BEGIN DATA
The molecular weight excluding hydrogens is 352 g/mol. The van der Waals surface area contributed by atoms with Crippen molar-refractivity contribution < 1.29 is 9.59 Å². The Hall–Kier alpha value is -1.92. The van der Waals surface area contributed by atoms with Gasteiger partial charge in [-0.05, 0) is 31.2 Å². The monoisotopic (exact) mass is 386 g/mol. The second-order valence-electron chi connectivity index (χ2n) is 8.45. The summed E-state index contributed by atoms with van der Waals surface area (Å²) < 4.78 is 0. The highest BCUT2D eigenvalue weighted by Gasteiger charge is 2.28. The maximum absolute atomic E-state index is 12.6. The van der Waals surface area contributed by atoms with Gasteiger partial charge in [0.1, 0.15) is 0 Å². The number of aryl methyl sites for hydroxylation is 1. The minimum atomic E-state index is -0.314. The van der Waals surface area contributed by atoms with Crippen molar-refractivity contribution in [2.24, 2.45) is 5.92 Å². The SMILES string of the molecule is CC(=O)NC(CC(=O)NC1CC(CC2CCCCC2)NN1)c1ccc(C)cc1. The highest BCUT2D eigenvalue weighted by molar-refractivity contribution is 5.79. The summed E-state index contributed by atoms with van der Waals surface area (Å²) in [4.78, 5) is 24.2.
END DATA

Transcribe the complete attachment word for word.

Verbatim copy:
The molecular weight excluding hydrogens is 352 g/mol. The van der Waals surface area contributed by atoms with Crippen molar-refractivity contribution < 1.29 is 9.59 Å². The Hall–Kier alpha value is -1.92. The van der Waals surface area contributed by atoms with Gasteiger partial charge in [-0.05, 0) is 31.2 Å². The monoisotopic (exact) mass is 386 g/mol. The second-order valence-electron chi connectivity index (χ2n) is 8.45. The summed E-state index contributed by atoms with van der Waals surface area (Å²) < 4.78 is 0. The highest BCUT2D eigenvalue weighted by Gasteiger charge is 2.28. The maximum absolute atomic E-state index is 12.6. The van der Waals surface area contributed by atoms with Gasteiger partial charge in [0.1, 0.15) is 0 Å². The number of aryl methyl sites for hydroxylation is 1. The minimum atomic E-state index is -0.314. The van der Waals surface area contributed by atoms with Crippen molar-refractivity contribution in [2.24, 2.45) is 5.92 Å². The SMILES string of the molecule is CC(=O)NC(CC(=O)NC1CC(CC2CCCCC2)NN1)c1ccc(C)cc1. The highest BCUT2D eigenvalue weighted by molar-refractivity contribution is 5.79. The summed E-state index contributed by atoms with van der Waals surface area (Å²) in [4.78, 5) is 24.2.